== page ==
This short but well-illustrated book is a concise and even-handed military history of the Yom Kippur War. The other reviewer is right to believe that this was originally published as two separate volumes, covering the Sinai and the Golan Heights respectively. The one-volume edition has some extra material and some extra photographs, and is also quite a bit cheaper than buying the two volumes separately, making for excellent value.
Israel was not prepared for the Yom Kippur War, and there is still disagreement about why it wasn't. It is well-known that Egypt and Syria were still angry about their crushing defeat in the Six Day War of 1967, and that Egypt's President Nasser in particular wanted revenge. Israel and Egypt kept up the so-called War of Attrition along the Suez Canal for some time after 1967. Nasser died in 1970, and his successor Anwar Sadat made peace proposals to Israel that were rejected immediately, even though they were, as Dunstan points out, very similar to proposals that Israeli Minister of Defence Moshe Dayan had himself put forward. Sadat somewhat reluctantly decided that he had no option but to make military preparations.
A combination of factors prevented the Israelis from taking Sadat's preparations seriously. One was that he and his predecessor had a habit of announcing that they were going to go to war against Israel, and the Israelis ended up not believing him. Another was that the Israelis were so over-confident after their stunning military victory in 1967 that they refused to believe that Israel or Syria presented credible threats. Another was that Prime Minister Golda Meir, in what may have been one of her relatively few shrewd moments, was convinced that in any future conflict with Egypt or Syria, Israel should not strike first because it would cause Israel to be seen as the aggressor. In those days, relations between the US and Israel were not as friendly as they are now and aggressive action on Israel's part, such as a pre-emptive strike, would have made the US less likely to offer crucial military and logistical support later on.
As a result, when the Egyptian army launched its offensive across the Suez canal, Israeli defences were under-prepared. Dunstan rightly praises the remarkable work of Egyptian combat engineers in using high-pressure water jets to cut holes through the enormous bank of sand and rubble that constituted the front line of the Israeli fortifications. The first wave of the Egyptian offensive was very successful.
Israel reeled from the sudden attack. The Egyptians and Syrians had excellent weaponry, using infantry armed with shoulder-launched missiles with devastating effect against Israeli armour. They also had a good plan, and at least in the early stages of the war their soldiers fought bravely and skilfully.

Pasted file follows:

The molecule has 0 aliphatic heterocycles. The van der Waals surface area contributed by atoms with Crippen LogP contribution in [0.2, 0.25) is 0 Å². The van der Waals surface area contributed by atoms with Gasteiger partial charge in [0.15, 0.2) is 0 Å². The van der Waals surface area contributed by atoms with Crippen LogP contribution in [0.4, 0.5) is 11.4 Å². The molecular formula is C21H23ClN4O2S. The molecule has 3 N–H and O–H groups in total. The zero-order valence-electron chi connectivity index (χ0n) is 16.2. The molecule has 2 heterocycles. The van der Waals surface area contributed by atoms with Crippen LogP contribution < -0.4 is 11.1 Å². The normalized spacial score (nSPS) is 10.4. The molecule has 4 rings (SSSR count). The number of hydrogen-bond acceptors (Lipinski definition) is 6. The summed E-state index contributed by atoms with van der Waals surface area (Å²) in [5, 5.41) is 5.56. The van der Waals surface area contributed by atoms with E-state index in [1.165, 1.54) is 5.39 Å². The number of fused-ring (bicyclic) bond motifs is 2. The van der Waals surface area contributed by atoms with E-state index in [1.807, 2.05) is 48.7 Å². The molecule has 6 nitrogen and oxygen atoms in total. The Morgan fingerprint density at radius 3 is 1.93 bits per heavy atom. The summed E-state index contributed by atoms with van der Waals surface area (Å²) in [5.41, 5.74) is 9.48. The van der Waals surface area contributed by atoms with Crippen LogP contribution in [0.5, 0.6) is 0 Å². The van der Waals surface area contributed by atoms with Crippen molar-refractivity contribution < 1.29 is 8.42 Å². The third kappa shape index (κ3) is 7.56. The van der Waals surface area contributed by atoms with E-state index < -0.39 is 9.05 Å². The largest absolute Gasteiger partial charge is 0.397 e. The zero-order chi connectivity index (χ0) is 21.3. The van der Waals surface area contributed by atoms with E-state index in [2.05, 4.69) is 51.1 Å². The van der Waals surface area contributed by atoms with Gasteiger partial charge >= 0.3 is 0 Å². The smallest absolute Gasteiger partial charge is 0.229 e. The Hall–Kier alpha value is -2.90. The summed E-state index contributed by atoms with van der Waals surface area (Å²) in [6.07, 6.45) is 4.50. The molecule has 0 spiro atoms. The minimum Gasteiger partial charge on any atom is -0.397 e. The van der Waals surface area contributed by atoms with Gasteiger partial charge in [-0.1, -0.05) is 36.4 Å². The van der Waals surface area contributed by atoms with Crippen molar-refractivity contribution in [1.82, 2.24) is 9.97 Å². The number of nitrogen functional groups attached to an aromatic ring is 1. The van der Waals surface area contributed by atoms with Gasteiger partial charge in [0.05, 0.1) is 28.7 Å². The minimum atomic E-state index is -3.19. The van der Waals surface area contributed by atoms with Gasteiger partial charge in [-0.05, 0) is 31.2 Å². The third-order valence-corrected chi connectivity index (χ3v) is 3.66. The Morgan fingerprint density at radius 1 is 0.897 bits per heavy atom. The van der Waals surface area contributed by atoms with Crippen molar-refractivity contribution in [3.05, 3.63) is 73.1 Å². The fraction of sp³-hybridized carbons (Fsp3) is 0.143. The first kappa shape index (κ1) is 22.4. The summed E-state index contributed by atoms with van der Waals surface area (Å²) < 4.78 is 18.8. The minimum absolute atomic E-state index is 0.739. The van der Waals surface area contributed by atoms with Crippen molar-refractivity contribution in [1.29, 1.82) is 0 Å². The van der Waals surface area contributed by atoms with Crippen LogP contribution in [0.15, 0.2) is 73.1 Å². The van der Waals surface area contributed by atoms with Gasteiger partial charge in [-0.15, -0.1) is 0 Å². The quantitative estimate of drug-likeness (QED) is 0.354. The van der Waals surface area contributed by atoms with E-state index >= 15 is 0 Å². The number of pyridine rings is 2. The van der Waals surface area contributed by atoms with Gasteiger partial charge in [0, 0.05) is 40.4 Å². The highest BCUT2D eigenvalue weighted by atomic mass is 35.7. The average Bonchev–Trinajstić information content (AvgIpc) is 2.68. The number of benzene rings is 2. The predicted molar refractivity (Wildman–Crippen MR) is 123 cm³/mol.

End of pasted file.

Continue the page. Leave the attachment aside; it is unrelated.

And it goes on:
However, Israel had a number of factors in its favour. Its command structure was a good deal more flexible than that of the Arab armies, allowing more initiative to field commanders. Syrian commanders kept being recalled to the operational HQ many miles behind the front line in order to receive fresh orders, whereas the Israelis gave their commanders a long leash. Israel began to receive supplies from the USA. Almost as importantly, it was seen to be doing so; in one amusing propaganda coup, a US Air Force C5 transport landed in Israel and unloaded a main battle tank, signalling to the world's press that America was even prepared to supply Israel with heavy armour. As soon as the journalists had filed their stories and gone home, the tank was loaded onto the plane and flown back to Germany where it came from; America was prepared to seem more generous than it actually was.
Perhaps crucially, the two sides were not fighting for the same reasons. The Arab armies were fighting partly for ideological reasons and partly to regain lost prestige. Their remarkable success in the early phases of the war helped them to recover that prestige. The Israelis, however, were fighting for national survival, or at any rate believed themselves to be doing so. This boosted Israeli morale, and is one of the reasons behind the many acts of remarkable valour displayed by individual Israeli units.
The fighting lasted throughout October 1973 until the Israelis managed to turn back the Arab armies. A ceasefire was signed. The Israelis had technically won, but the myth of Israeli military invincibility was shattered forever. Israel lost more soldiers per capita in one month of fighting than the USA lost over the course of the entire Vietnam war. Egypt and Syria felt, with some justice, that although they had lost many more men than the other side, they had made their point. Israel did not cease to occupy the West Bank or the Gaza strip, but in 1982 they finally withdrew their troops from the Sinai. The whole region still lives with the consequences of the Yom Kippur War.